or the usual entrenched notions, to convey itself as of
"historical importance". And 1952 wasn't 1852 (or 1752,
or 1652...), y'know.
It was a house of genuine, national
significance. And from all apparent evidence, Etobicoke
did not know. But miraculously, within a year, people knew--first
through the Dave LeBlanc article linked above, and thence
to its becoming a star attraction of Doors Open Toronto
2004. At long last, it was "recognized"--it seemed.
with a glitch. The owner loved the house and wanted it kept,
but did not desire listing or designation. Recognizing the
difficulty of tilting against Etobicoke's history of political
heritage-unfriendliness (especially when it meant crossing
the wishes of a property owner), and perhaps as a bow to
the owner's advanced age, the Toronto Preservation Board
aquiesced--but with an asterisk; that is, come the time
when ownership's passed along, the TPB would be notified.
It didn't happen. To everybody's surprise, the property
was quietly sold in the spring of 2005--apparently for redevelopment.
And it was almost as if Doors Open was a mirage--it had
no effect whatsoever. Even the whereabouts of the owner
and his family, the furniture, the documents, etc was unknown
(as it turned out, he died this past February, subsequent
to the move). It's like nobody in any authority made the
effort to pick up and pursue the threads left by Doors Open--and
even after all of that, "the community", or even the owner's
family and offspring, had failed to grasp the gravity of
it all. It might as well have been any old open house or
"garden tour" type of event, for all anybody cared--it was
over, life goes on.
And then a shuddering silence--in the
middle of which the Etobicoke-York Community Preservation
Panel pursued the property in earnest, requesting that the
TPB put it on the agenda ASAP due to the critical situation,
or at least that Preservation staff monitor the property's
status relative to current ownership, severance/demolition
permits, etc, esp. given the property's evident importance
and promises made with the previous owner.
It never happened.
Part of it may have been the TPB's current generalized reluctance
(due to reasons of avoiding litigation and political quagmires)
to list or designate for-sale or slated-for-redevelopment
properties. But mainly, it was a consequence of the depleted/overworked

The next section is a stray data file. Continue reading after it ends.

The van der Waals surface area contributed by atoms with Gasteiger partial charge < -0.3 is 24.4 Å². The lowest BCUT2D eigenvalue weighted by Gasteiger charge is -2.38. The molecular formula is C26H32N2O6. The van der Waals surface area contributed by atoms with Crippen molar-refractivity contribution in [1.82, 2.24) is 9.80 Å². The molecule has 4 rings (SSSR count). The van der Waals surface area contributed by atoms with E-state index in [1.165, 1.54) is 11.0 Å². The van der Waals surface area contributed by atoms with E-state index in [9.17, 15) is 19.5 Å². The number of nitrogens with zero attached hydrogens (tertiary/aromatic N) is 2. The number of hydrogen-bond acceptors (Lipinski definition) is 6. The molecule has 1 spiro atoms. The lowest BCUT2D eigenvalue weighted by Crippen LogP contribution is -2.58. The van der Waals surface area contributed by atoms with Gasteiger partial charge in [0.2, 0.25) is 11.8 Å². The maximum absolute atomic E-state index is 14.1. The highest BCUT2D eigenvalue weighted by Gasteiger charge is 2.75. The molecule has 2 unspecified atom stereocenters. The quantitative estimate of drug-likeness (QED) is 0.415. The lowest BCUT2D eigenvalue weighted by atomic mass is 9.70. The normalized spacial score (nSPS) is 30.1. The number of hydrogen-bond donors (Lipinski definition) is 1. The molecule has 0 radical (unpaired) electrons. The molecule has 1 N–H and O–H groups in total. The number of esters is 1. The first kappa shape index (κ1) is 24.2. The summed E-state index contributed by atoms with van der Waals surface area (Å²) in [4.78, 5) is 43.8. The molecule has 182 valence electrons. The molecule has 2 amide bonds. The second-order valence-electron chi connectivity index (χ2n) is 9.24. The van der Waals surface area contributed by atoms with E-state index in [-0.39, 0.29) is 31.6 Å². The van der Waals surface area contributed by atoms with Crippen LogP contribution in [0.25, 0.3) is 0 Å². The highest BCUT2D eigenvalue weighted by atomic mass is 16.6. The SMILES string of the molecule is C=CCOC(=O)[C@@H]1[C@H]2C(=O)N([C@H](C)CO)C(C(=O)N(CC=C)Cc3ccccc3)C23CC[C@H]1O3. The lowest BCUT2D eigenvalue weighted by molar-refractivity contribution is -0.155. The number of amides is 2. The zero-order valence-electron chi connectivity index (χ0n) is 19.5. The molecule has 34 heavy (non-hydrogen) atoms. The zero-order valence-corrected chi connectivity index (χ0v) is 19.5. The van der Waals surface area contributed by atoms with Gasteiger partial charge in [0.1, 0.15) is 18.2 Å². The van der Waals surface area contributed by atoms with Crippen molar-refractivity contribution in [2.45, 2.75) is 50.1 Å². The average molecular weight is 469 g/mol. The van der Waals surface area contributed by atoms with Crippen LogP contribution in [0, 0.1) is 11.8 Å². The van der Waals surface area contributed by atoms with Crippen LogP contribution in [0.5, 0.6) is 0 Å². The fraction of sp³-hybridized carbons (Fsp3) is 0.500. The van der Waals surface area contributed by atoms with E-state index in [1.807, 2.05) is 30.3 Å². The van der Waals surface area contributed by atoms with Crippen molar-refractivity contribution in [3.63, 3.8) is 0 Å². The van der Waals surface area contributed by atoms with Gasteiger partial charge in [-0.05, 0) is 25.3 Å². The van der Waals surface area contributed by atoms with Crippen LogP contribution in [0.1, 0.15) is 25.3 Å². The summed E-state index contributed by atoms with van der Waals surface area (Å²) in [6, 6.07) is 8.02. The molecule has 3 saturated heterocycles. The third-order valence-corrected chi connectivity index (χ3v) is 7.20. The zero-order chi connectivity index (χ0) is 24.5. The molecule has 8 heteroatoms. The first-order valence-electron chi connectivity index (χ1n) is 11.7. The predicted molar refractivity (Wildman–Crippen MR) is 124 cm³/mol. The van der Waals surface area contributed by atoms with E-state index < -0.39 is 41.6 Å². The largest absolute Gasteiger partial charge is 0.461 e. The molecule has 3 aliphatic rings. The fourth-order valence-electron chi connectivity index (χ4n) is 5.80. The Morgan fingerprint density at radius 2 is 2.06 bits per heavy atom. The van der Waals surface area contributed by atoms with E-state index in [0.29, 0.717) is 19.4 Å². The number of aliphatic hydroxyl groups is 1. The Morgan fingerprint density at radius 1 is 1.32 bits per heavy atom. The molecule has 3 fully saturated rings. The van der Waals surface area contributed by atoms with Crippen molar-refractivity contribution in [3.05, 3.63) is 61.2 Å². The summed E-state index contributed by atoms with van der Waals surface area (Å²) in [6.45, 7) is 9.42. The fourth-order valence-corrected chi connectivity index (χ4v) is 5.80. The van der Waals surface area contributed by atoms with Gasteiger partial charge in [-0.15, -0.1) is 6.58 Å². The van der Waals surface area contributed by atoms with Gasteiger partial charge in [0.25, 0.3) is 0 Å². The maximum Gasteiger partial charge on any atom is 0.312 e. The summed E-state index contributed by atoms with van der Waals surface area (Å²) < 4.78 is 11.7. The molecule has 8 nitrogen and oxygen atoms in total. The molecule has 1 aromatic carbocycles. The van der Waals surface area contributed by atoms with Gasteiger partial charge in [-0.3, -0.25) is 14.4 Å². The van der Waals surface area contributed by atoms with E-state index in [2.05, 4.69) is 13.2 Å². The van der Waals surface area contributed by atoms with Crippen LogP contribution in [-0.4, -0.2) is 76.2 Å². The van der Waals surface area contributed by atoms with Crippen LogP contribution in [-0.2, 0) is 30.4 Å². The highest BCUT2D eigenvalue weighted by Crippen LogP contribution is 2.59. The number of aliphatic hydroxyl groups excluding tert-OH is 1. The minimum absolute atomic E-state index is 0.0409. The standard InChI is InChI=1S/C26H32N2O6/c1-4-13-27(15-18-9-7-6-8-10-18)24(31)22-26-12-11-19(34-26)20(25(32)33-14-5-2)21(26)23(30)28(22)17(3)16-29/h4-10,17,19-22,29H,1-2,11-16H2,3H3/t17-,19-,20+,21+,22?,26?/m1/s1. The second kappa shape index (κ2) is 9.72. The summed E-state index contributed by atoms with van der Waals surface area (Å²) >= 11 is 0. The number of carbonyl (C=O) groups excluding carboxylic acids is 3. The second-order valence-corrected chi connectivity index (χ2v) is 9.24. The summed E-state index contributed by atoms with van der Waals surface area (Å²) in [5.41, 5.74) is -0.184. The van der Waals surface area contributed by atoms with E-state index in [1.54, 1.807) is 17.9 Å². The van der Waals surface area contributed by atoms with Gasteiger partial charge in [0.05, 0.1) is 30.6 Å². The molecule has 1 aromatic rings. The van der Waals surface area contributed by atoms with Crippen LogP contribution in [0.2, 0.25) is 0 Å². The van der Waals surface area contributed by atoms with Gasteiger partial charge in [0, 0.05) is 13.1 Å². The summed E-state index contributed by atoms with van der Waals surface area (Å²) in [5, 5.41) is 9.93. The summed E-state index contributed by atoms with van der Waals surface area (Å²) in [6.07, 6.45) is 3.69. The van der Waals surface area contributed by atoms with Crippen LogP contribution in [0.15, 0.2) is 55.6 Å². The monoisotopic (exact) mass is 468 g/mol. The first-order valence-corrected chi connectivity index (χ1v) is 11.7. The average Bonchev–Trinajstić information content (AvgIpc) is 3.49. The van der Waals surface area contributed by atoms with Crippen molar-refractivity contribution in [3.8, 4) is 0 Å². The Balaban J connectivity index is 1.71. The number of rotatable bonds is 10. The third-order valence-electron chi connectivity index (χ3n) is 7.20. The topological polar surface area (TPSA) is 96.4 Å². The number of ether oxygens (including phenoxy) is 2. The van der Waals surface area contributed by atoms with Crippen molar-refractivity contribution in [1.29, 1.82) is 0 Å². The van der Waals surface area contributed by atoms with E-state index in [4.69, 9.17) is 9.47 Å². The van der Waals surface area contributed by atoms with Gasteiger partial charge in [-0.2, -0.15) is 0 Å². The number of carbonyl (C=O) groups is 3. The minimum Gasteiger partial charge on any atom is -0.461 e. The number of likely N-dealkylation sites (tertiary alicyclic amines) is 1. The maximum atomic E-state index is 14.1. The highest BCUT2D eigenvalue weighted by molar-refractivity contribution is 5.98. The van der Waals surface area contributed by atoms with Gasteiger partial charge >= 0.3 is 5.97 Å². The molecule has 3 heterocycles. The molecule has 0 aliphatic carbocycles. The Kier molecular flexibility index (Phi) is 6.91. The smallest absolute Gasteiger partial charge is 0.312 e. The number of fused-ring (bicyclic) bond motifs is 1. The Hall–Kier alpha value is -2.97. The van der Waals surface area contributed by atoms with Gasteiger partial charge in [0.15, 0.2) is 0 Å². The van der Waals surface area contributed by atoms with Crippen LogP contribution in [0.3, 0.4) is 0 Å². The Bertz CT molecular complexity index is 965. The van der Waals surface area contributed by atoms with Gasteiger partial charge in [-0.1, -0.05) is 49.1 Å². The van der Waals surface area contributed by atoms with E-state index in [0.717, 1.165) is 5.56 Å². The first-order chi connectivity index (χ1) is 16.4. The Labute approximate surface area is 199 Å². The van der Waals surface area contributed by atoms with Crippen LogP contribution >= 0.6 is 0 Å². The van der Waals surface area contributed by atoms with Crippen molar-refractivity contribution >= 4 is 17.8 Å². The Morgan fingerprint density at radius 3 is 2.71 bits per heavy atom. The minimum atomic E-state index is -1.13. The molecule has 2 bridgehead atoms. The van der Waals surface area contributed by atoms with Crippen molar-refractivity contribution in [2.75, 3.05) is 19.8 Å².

state of the TPB, a victim of Toronto's continuing post-amalgamation
financial crisis as well as the sheer scale of "heritage
issues" at hand within the amalgamated city. Despite repeated
demands, *no* work was done, 48 Rathburn got completely
squeezed off all successive TPB agendas--and in the end,
it was too late.
It was found out that the demolition permit
was issued at the end of January; and legally, the TPB was
hogtied. And after a whole series of eleventh-hour false-start
negotiations, including a designation request to be tabled
at the current Etobicoke-York Community Council meeting--it
A decade ago, this would have been a "catastrophe"
born out of infrastructural naivety (and it would have been
the proverbial tree falling in the forest which nobody hears).
Now that the naivety no longer exists, it's a catastrophe
born out of infrastructural depletion. Abject depletion.
The threadbare neglect and inadequate structure of the City's
municipal heritage body. It's like a patient dying, under
the most apallingly stupid circumstances, as a result of
an overworked health care system.
But the Trend House's
brief turn in the spotlight in 2004 has had one beneficial
(albeit Pyrrhic) effect--it has elevated its loss into something
much, much, more resonant, even iconic in its sheer and
utter avoidable tragedy and stupidity, than it might otherwise
That's why I feel it's even "bigger" than the
Inn On The Park--especially for what it could mean for the
future, the positive future, of Toronto's municipal heritage
infrastructure. It's the truest, most poignant martyr to
Toronto Architectural Conservancy